(I just found this mini-essay in a notebook I took on my last trip to Florida, and figured it warranted sharing. It does make startlingly good points, despite almost doubtlessly being written to ease airplane boredom.)
I will say before I begin this tirade that Space Mountain is almost positively my favorite Disney roller coaster, and finally opening my eyes during the flashing light tunnel is an insignificant moment that I am still nonetheless proud of. It’s nice not having seizures and whatnot. But, well, there are design flaws.
For starters, none of this applies if you subscribe to the school of thought that Space Mountain represents a space station. The only observation I have in that case is that unless it is a space station in deep orbit or some such, they likely wouldn’t launch shuttles from it. Shuttles dock on larger ships, then are used by small factions of crew for short-range missions. Stations are where smaller ships dock, period. Not as small as a shuttle, especially if the shuttle doesn’t have a large trajectory. And since the announcers on Space Mountain do call the cars you ride in shuttles, this is completely relevant.
If you take Space Mountain to represent a spaceship in and of itself, it is of remarkably inefficient design, at least in Disneyland. Assuming that the queue line is the cargo bay of the ship (and it really wouldn’t be anything else), there is a great deal of wasted space, particularly under the line platforms themselves. Were these large cubbyholes filled with additional queue, great. Were they enclosed with doors, they could serve as effective cargo holds, but open as they are, objects could slide out and break, or – were these objects illicit – be discovered. Disney World’s layout is slightly more useful, but the long queue’s outward-pointing walls achieve little more than aesthetic value. Depending on the make and model of the ship, this could be intentional. If impressing those aboard was the goal, well, somewhat achieved. If a practical use of space was the goal? Could be improved upon.
It’s also sort of strange that the cockpit is in the ship’s center. Having it toward the ship’s front makes more sense, particularly since said cockpit’s windows only look out onto hallway and cargo areas. (This applies more to Disney World’s layout, I ought to clarify.) It’s important for a pilot to, you know, see where they’re going some, but maybe there’s vidscreens in the cockpit that just aren’t visible from the queue that serve the same purpose?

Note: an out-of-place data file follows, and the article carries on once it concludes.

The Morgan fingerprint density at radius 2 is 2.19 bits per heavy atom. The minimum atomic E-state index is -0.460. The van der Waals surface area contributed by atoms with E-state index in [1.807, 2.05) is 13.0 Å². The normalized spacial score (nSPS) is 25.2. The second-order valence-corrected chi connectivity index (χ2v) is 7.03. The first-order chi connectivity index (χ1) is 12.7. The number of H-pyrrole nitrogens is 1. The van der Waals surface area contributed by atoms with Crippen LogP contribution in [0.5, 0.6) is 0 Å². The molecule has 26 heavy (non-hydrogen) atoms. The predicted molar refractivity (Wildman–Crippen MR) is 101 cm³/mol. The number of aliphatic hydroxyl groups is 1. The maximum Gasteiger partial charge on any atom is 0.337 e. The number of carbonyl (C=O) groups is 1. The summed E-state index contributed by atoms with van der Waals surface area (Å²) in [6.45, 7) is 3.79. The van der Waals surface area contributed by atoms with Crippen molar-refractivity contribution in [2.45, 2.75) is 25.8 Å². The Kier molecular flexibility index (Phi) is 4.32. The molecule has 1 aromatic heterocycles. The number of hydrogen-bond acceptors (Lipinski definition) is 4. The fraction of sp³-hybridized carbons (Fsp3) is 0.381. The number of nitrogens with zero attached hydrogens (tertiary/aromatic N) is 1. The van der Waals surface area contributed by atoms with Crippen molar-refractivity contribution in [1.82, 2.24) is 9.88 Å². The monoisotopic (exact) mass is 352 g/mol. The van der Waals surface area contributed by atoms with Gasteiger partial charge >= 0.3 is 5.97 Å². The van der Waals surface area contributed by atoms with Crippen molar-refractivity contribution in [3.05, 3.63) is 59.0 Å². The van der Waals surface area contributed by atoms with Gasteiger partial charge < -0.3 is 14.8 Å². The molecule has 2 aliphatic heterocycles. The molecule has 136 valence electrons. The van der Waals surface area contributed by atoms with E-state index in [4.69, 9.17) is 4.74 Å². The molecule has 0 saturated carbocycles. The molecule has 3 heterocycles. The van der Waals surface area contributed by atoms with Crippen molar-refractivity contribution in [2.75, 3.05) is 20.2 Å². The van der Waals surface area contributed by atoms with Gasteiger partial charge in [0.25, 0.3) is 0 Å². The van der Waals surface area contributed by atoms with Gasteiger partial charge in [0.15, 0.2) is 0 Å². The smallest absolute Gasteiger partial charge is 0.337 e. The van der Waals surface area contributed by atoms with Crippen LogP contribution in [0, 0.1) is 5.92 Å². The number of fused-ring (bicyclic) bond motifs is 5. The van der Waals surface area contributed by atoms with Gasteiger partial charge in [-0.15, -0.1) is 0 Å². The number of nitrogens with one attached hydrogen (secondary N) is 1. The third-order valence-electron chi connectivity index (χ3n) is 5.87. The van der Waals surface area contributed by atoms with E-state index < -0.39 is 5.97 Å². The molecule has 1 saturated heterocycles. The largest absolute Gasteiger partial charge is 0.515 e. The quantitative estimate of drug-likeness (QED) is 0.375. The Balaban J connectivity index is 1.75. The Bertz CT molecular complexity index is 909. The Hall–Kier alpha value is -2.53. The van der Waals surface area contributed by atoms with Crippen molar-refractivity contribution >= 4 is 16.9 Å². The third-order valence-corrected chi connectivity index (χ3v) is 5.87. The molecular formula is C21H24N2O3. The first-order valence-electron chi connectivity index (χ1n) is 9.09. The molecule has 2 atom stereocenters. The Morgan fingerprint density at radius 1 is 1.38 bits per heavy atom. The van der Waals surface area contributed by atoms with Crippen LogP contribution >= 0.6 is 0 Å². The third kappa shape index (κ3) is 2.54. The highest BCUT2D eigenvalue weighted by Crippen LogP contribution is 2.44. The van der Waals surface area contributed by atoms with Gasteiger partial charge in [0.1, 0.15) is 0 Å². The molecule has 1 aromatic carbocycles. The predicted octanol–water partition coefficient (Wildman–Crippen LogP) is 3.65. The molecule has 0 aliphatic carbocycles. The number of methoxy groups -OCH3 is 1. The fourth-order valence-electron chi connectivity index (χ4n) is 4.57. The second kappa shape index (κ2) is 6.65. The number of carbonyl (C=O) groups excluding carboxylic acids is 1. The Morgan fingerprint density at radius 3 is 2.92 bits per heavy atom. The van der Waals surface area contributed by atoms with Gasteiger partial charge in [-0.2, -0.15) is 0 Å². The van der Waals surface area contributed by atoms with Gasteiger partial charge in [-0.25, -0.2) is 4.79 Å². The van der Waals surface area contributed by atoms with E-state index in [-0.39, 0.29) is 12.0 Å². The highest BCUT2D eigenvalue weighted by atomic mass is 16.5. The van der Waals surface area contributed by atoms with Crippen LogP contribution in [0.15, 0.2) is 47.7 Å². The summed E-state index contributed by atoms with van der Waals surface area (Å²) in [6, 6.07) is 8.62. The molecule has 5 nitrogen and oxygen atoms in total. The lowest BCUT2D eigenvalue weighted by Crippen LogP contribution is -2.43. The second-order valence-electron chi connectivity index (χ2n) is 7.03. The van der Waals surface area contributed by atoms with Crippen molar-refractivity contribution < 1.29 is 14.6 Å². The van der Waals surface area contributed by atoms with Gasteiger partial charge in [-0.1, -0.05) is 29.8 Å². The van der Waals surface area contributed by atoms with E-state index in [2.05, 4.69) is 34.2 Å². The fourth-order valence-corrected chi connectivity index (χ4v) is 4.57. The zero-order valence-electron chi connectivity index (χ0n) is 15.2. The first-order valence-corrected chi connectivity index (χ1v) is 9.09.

I will say that at least from a ride-designing standpoint having the queues wind and loop around as they do makes sense, but from a ship-designing standpoint less so. If the line was designed as leading through, say, corridors and such, then that would be better, but at least in Disneyland, it’s just a really big empty cargo bay. Well, empty save the queue. At least Disney World tries to keep up the pretense of the queues leading to and through the Alpha Lounge and Omega Lounge. I honestly have no idea the difference, as both times we were sent to the Alpha Lounge, but I imagine there isn’t much of one. (Dark rides are neat that way.)
And then there’s the problem of the so-called shuttles. They’re better designed in Disneyland, what with the two by two seats. The single-file line in Disney World perhaps enhances the last seat’s intensity, but that means three other seats don’t have anything special, and anyway, there’s not room for your legs no matter the position you ride in. Your knees are jammed up against the seat in front of you, and your only choices are to awkwardly feel crammed in to the point of not being able to lower your lap bar enough for comfort or to awkwardly wrap your legs around the person in front of you’s while still feeling jammed in. This makes very little sense; only a tiny person would be able to fit comfortably, yet tiny people aren’t permitted to ride. (True story, we saw a little girl get told she couldn’t ride because she was too short.) Disneyland at least has a tiny bit more room to fit your legs and your bags.
I will say, though, that at least Disney World’s queue, despite being slightly windy and not entirely efficient, does have the advantage of more informative surroundings. Disneyland’s queue offers very little in the way of, well, anything but structure, but Disney World’s provides not only a basic raygun shooter for those queues that don’t move for half an hour, but a collection of maps and diagrams of surrounding planets and systems. (Another true story, I couldn’t help but observe, much to my dorky delight, that one of the system maps indeed showed a planet called Miranda. Now, it’s quite possible, even likely, that the system was primarily called after Shakespeare characters. Another planet was Caliban, and another Cordelia [King Lear, though I still giggled over it for other reasons]. BUT I chose to believe that someone had ulterior motives, and that therefore that someone is epic. Either that or that’s why Miranda was called Miranda, literary allusion. It’s quite chicken-or-egg.)
Mind you, this says nothing of the ride itself. Once the shuttles launch, both rides are enjoyable and I get rather giddy on them. (Though I can’t help but force myself to pretend that there’s either an insular dome roof over our heads or that we’re wearing space suits of a kind, lest blood boil out of our ears out amongst the stars like that.) I just can’t help but noticing technical inadequacies that likely come from most people not caring as much for the context of a thing as I freakishly do.
–your fangirl heroine.